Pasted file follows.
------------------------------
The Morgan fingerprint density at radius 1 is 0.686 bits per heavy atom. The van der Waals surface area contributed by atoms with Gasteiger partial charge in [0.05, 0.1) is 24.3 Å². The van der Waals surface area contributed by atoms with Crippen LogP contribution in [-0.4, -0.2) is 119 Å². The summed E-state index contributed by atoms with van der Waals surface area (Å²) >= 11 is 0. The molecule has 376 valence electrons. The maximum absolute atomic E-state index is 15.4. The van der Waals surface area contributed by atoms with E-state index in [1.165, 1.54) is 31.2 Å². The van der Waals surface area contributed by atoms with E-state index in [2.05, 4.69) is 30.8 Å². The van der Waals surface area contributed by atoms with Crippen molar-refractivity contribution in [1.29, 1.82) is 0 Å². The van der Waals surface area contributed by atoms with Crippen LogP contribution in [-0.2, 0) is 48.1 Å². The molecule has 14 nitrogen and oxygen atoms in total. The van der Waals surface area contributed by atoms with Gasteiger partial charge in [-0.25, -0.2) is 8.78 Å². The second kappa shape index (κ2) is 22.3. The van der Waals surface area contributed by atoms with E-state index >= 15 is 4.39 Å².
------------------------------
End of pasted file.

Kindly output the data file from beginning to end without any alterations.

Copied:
The Morgan fingerprint density at radius 1 is 0.686 bits per heavy atom. The van der Waals surface area contributed by atoms with Gasteiger partial charge in [0.05, 0.1) is 24.3 Å². The van der Waals surface area contributed by atoms with Crippen LogP contribution in [-0.4, -0.2) is 119 Å². The summed E-state index contributed by atoms with van der Waals surface area (Å²) >= 11 is 0. The molecule has 376 valence electrons. The maximum absolute atomic E-state index is 15.4. The van der Waals surface area contributed by atoms with E-state index in [1.165, 1.54) is 31.2 Å². The van der Waals surface area contributed by atoms with E-state index in [2.05, 4.69) is 30.8 Å². The van der Waals surface area contributed by atoms with Crippen molar-refractivity contribution in [1.29, 1.82) is 0 Å². The van der Waals surface area contributed by atoms with Crippen LogP contribution in [-0.2, 0) is 48.1 Å². The molecule has 14 nitrogen and oxygen atoms in total. The van der Waals surface area contributed by atoms with Gasteiger partial charge in [-0.25, -0.2) is 8.78 Å². The second kappa shape index (κ2) is 22.3. The van der Waals surface area contributed by atoms with E-state index >= 15 is 4.39 Å².